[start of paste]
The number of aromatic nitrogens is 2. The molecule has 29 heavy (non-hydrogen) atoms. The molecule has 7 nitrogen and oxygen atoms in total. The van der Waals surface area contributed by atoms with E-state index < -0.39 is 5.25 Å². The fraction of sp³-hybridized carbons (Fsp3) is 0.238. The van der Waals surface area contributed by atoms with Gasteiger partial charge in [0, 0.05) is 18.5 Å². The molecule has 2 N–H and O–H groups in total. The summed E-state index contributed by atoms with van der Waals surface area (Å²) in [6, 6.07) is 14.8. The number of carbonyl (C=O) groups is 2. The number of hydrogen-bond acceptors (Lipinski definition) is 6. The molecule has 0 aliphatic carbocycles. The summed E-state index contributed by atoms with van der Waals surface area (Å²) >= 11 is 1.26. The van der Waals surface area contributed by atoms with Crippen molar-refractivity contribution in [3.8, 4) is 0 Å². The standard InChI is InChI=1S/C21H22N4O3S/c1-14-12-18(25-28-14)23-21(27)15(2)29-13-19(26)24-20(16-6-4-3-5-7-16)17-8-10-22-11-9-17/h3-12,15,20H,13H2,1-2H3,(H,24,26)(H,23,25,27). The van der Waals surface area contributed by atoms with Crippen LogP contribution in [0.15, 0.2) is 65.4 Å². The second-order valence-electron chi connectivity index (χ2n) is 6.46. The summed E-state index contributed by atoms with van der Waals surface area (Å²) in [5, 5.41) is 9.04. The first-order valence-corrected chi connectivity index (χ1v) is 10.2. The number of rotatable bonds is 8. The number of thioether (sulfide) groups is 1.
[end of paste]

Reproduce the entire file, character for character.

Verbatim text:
The number of aromatic nitrogens is 2. The molecule has 29 heavy (non-hydrogen) atoms. The molecule has 7 nitrogen and oxygen atoms in total. The van der Waals surface area contributed by atoms with E-state index < -0.39 is 5.25 Å². The fraction of sp³-hybridized carbons (Fsp3) is 0.238. The van der Waals surface area contributed by atoms with Gasteiger partial charge in [0, 0.05) is 18.5 Å². The molecule has 2 N–H and O–H groups in total. The summed E-state index contributed by atoms with van der Waals surface area (Å²) in [6, 6.07) is 14.8. The number of carbonyl (C=O) groups is 2. The number of hydrogen-bond acceptors (Lipinski definition) is 6. The molecule has 0 aliphatic carbocycles. The summed E-state index contributed by atoms with van der Waals surface area (Å²) >= 11 is 1.26. The van der Waals surface area contributed by atoms with Crippen molar-refractivity contribution in [3.8, 4) is 0 Å². The standard InChI is InChI=1S/C21H22N4O3S/c1-14-12-18(25-28-14)23-21(27)15(2)29-13-19(26)24-20(16-6-4-3-5-7-16)17-8-10-22-11-9-17/h3-12,15,20H,13H2,1-2H3,(H,24,26)(H,23,25,27). The van der Waals surface area contributed by atoms with Crippen LogP contribution in [0.15, 0.2) is 65.4 Å². The second-order valence-electron chi connectivity index (χ2n) is 6.46. The summed E-state index contributed by atoms with van der Waals surface area (Å²) in [5, 5.41) is 9.04. The first-order valence-corrected chi connectivity index (χ1v) is 10.2. The number of rotatable bonds is 8. The number of thioether (sulfide) groups is 1.